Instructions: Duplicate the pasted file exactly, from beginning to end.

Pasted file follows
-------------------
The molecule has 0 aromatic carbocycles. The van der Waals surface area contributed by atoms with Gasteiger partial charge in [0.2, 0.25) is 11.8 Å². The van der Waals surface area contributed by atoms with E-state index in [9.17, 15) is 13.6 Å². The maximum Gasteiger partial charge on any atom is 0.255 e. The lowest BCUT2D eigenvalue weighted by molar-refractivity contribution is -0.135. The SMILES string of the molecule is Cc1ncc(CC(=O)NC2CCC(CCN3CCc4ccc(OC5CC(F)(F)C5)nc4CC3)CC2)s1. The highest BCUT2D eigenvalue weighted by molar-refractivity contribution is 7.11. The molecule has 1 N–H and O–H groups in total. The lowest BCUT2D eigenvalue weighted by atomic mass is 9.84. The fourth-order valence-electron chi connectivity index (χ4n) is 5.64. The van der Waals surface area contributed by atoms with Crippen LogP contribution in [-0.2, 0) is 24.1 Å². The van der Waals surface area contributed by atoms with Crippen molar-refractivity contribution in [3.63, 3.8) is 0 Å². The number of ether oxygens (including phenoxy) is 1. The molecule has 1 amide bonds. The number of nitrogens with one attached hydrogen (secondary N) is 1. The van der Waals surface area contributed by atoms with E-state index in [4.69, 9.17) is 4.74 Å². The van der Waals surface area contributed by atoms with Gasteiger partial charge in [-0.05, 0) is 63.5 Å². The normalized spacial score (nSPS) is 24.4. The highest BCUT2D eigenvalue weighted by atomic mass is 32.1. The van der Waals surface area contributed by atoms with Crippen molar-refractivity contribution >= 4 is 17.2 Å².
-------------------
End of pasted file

The molecule has 0 aromatic carbocycles. The van der Waals surface area contributed by atoms with Gasteiger partial charge in [0.2, 0.25) is 11.8 Å². The van der Waals surface area contributed by atoms with E-state index in [9.17, 15) is 13.6 Å². The maximum Gasteiger partial charge on any atom is 0.255 e. The lowest BCUT2D eigenvalue weighted by molar-refractivity contribution is -0.135. The SMILES string of the molecule is Cc1ncc(CC(=O)NC2CCC(CCN3CCc4ccc(OC5CC(F)(F)C5)nc4CC3)CC2)s1. The highest BCUT2D eigenvalue weighted by molar-refractivity contribution is 7.11. The molecule has 1 N–H and O–H groups in total. The lowest BCUT2D eigenvalue weighted by atomic mass is 9.84. The fourth-order valence-electron chi connectivity index (χ4n) is 5.64. The van der Waals surface area contributed by atoms with Crippen LogP contribution in [-0.2, 0) is 24.1 Å². The van der Waals surface area contributed by atoms with Crippen molar-refractivity contribution in [3.63, 3.8) is 0 Å². The number of ether oxygens (including phenoxy) is 1. The molecule has 1 amide bonds. The number of nitrogens with one attached hydrogen (secondary N) is 1. The van der Waals surface area contributed by atoms with E-state index in [4.69, 9.17) is 4.74 Å². The van der Waals surface area contributed by atoms with Gasteiger partial charge in [-0.05, 0) is 63.5 Å². The normalized spacial score (nSPS) is 24.4. The highest BCUT2D eigenvalue weighted by atomic mass is 32.1. The van der Waals surface area contributed by atoms with Crippen molar-refractivity contribution >= 4 is 17.2 Å².